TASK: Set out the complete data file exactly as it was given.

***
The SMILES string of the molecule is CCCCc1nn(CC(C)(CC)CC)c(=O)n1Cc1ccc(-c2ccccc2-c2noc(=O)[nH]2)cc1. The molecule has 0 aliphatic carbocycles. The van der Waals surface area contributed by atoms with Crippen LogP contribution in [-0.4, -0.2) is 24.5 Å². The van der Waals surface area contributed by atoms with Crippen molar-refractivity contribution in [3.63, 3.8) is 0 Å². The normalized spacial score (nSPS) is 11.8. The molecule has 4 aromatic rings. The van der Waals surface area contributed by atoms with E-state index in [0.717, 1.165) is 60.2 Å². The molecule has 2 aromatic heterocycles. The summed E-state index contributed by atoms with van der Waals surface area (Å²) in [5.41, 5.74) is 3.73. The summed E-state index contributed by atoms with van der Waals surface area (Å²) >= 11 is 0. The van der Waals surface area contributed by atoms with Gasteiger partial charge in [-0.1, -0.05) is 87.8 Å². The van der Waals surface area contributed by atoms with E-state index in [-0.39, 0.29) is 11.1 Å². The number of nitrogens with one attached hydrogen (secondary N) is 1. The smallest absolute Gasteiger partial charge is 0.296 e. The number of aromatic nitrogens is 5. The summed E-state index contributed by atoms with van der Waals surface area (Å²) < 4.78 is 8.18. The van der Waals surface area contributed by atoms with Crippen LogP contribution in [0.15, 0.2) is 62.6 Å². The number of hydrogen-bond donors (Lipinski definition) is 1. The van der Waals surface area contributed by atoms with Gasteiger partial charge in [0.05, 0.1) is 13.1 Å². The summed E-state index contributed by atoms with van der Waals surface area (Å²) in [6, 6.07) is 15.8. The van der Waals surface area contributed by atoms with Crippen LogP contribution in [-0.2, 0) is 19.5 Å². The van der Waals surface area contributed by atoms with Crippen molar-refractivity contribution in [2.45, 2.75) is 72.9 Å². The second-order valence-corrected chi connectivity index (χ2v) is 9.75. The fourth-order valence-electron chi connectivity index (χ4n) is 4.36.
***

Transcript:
The SMILES string of the molecule is CCCCc1nn(CC(C)(CC)CC)c(=O)n1Cc1ccc(-c2ccccc2-c2noc(=O)[nH]2)cc1. The molecule has 0 aliphatic carbocycles. The van der Waals surface area contributed by atoms with Crippen LogP contribution in [-0.4, -0.2) is 24.5 Å². The van der Waals surface area contributed by atoms with Crippen molar-refractivity contribution in [3.63, 3.8) is 0 Å². The normalized spacial score (nSPS) is 11.8. The molecule has 4 aromatic rings. The van der Waals surface area contributed by atoms with E-state index in [0.717, 1.165) is 60.2 Å². The molecule has 2 aromatic heterocycles. The summed E-state index contributed by atoms with van der Waals surface area (Å²) in [5.41, 5.74) is 3.73. The summed E-state index contributed by atoms with van der Waals surface area (Å²) >= 11 is 0. The van der Waals surface area contributed by atoms with Gasteiger partial charge in [-0.1, -0.05) is 87.8 Å². The van der Waals surface area contributed by atoms with E-state index in [-0.39, 0.29) is 11.1 Å². The number of nitrogens with one attached hydrogen (secondary N) is 1. The smallest absolute Gasteiger partial charge is 0.296 e. The number of aromatic nitrogens is 5. The summed E-state index contributed by atoms with van der Waals surface area (Å²) < 4.78 is 8.18. The van der Waals surface area contributed by atoms with Crippen LogP contribution in [0.15, 0.2) is 62.6 Å². The number of hydrogen-bond donors (Lipinski definition) is 1. The van der Waals surface area contributed by atoms with Gasteiger partial charge in [0.05, 0.1) is 13.1 Å². The summed E-state index contributed by atoms with van der Waals surface area (Å²) in [6, 6.07) is 15.8. The van der Waals surface area contributed by atoms with Crippen LogP contribution in [-0.2, 0) is 19.5 Å². The van der Waals surface area contributed by atoms with Crippen molar-refractivity contribution in [2.45, 2.75) is 72.9 Å². The second-order valence-corrected chi connectivity index (χ2v) is 9.75. The fourth-order valence-electron chi connectivity index (χ4n) is 4.36.